There are many organisations offering quality treatment for depression in Australia. We always encourage people to always seek out professional medical advice and talk to their GP or psychologist about their situation before they decide on what is best for their situation. This article explores the various options available when it comes to treatment for depression.
Treatment options here cover a variety of counselling methods including Cognitive Behavioural Therapy, Interpersonal Therapy, Behaviour Therapy, Acceptance and Commitment Therapy and long term psychotherapy. These therapies usually require weekly to fortnightly treatment sessions lasting ten weeks to two years and they are best delivered by a psychiatrist or psychologist.
There are a wide range of medication types available on the market. When taking medications patients are generally required to take medication daily, twice daily or three times daily. Response to medications can take four to six weeks and a course of medication is 12 to 24 months. Medications can be associated with a range of side effects including; weight fluctuation, sleep disturbance and sexual disfunction.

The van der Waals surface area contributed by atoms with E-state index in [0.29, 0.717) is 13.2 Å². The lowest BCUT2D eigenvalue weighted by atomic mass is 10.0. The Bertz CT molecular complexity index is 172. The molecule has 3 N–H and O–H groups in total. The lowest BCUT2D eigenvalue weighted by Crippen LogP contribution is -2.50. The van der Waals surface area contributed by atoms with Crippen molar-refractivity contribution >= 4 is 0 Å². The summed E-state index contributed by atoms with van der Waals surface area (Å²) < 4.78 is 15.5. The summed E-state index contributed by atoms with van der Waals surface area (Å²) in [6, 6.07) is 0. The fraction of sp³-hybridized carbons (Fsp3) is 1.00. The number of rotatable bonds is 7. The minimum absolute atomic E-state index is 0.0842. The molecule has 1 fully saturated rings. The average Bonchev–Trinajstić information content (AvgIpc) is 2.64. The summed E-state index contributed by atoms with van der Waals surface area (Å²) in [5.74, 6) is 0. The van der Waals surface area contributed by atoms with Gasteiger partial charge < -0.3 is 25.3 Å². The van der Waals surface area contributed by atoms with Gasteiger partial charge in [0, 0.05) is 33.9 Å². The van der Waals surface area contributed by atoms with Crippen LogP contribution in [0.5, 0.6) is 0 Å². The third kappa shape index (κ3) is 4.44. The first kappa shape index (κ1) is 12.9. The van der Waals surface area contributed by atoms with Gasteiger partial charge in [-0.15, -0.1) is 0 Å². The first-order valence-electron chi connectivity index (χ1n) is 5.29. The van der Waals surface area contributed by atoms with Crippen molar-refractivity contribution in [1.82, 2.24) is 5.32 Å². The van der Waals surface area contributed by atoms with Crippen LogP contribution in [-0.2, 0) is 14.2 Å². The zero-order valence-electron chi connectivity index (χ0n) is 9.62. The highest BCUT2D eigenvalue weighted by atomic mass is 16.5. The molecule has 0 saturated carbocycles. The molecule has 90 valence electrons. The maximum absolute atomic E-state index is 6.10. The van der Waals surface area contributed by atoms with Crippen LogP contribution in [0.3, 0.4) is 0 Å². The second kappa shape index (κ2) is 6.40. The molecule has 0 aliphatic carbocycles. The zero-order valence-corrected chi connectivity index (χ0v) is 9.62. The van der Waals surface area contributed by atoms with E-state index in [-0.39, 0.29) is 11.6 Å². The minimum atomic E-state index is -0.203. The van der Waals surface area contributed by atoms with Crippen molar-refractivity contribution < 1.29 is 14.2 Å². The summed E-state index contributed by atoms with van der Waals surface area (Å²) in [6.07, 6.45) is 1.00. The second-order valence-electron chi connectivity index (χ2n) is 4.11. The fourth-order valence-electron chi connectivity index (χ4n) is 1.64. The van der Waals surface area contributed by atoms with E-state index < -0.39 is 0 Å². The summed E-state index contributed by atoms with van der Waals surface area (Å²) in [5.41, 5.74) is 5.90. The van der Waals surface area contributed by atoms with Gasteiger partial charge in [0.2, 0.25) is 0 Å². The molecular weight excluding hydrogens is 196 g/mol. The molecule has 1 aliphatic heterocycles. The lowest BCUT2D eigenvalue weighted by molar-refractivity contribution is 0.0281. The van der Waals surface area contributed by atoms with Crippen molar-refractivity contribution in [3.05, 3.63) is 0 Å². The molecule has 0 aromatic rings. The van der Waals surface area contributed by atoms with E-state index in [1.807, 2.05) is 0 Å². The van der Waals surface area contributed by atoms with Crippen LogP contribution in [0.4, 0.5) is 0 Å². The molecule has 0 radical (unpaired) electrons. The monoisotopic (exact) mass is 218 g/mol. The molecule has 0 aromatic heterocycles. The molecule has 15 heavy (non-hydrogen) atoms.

This treatment fields magnetic stimulation to the brain. It is designed to be an outpatient treatment requiring treatment 3-5 days per week with sessions lasting approximately 45 minutes. People usually start to respond to treatment within 10 to 14 treatments (within 2 weeks) and a full course of TMS is usually 20 -30 treatments. This treatment does not require anaesthetic and has little or mild side effects such as headaches after a treatment session. For more details about whether TMS is the right depression treatment for you click here
Is generally considered to be a last resort for the treatment of depression. It requires the patient to be hospitalised for between 4 to 6 weeks. The treatment involves passing an electrical current to the brain causing a seizure. The patient requires anaesthetic for a procedure that lasts for approximately 15 minutes. Patients can experience a response to treatment within a week. ECT carries the risk of significant side effects including permanent memory loss.